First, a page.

To some extent these ideas make good sense. That explains why so many teachers bought these books and tried to apply the ideas in their classrooms. Some teachers used surveys to identify the intelligences for each student so they could teach different students by different methods. That created a terrible burden for the teachers. Picture the readers in one corner reading history, the Logical/mathematics students solving problems about history, the Visual/spatial students creating art about history, the Musical students playing music about history, etc.
Some teachers simply gave up on the idea. Others changed their approach. Instead of trying to teach individual children according to their “leaning style” we began to include at least two or three of these teaching styles in each lesson, realizing that all students learn be”tter if taught with a variety of styles.
Howard Gardner did not describe related “Learning Styles.” When asked if the intelligences were the same thing as “Learning Styles, ” Gardner responded, “Without doubt, some of the distinctions made in the theory of multiple intelligences resemble those made by educators who speak of different learning or working styles. … But MI theory begins from a different point and ends up at a different place from most schemes that emphasize stylistic approaches.” (p.44)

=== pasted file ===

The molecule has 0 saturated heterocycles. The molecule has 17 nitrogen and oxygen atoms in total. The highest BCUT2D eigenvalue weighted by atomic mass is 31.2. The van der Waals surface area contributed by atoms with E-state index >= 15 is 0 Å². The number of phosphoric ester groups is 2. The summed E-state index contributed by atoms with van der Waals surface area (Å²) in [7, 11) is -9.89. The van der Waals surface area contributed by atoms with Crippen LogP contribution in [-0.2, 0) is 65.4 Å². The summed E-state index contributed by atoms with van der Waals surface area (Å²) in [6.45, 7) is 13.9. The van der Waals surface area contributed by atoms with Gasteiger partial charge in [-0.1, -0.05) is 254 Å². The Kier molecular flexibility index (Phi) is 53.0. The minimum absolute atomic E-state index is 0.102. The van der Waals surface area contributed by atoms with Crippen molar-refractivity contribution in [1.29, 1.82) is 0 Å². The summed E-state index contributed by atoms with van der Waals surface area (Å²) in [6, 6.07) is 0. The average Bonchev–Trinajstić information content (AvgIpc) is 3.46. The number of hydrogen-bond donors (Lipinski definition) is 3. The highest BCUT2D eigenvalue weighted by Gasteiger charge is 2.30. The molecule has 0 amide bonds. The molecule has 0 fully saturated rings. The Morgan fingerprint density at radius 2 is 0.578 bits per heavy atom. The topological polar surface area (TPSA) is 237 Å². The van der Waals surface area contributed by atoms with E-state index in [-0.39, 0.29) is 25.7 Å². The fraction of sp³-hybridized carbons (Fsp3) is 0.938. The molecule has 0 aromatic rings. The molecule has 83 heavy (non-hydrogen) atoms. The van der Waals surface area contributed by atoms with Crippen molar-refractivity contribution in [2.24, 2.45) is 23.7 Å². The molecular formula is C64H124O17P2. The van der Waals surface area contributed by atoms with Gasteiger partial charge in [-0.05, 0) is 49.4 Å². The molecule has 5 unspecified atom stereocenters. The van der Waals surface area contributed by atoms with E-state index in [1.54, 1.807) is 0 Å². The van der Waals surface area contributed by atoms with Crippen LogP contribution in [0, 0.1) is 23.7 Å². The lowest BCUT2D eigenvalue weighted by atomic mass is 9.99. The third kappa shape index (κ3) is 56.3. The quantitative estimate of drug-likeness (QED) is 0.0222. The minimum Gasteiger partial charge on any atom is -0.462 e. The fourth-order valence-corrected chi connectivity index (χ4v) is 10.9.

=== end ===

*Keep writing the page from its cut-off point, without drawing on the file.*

Gardner also does not make the clam that each student has at least one of these intelligences. I believe that some students are pretty much mediocre in all areas.
Conclusion: How should we use Gardner’s Multiple Intelligences?
1. I strongly believe we should accept the idea that Intelligence is about more than reading, writing, and math. The concept of having different (multiple) ways of being intelligent is an extremely helpful approach to this situation.
2. I firmly believe teachers should learn about and use Multiple Teaching Styles. The more ways students learn material, the greater the number of places it is stored in our brain, and the better they understand.
3. But I object strongly to the notion of encouraging students to learn with the Styles that describe them best. All Students benefit from learning through many styles, not just their strongest or favorite style.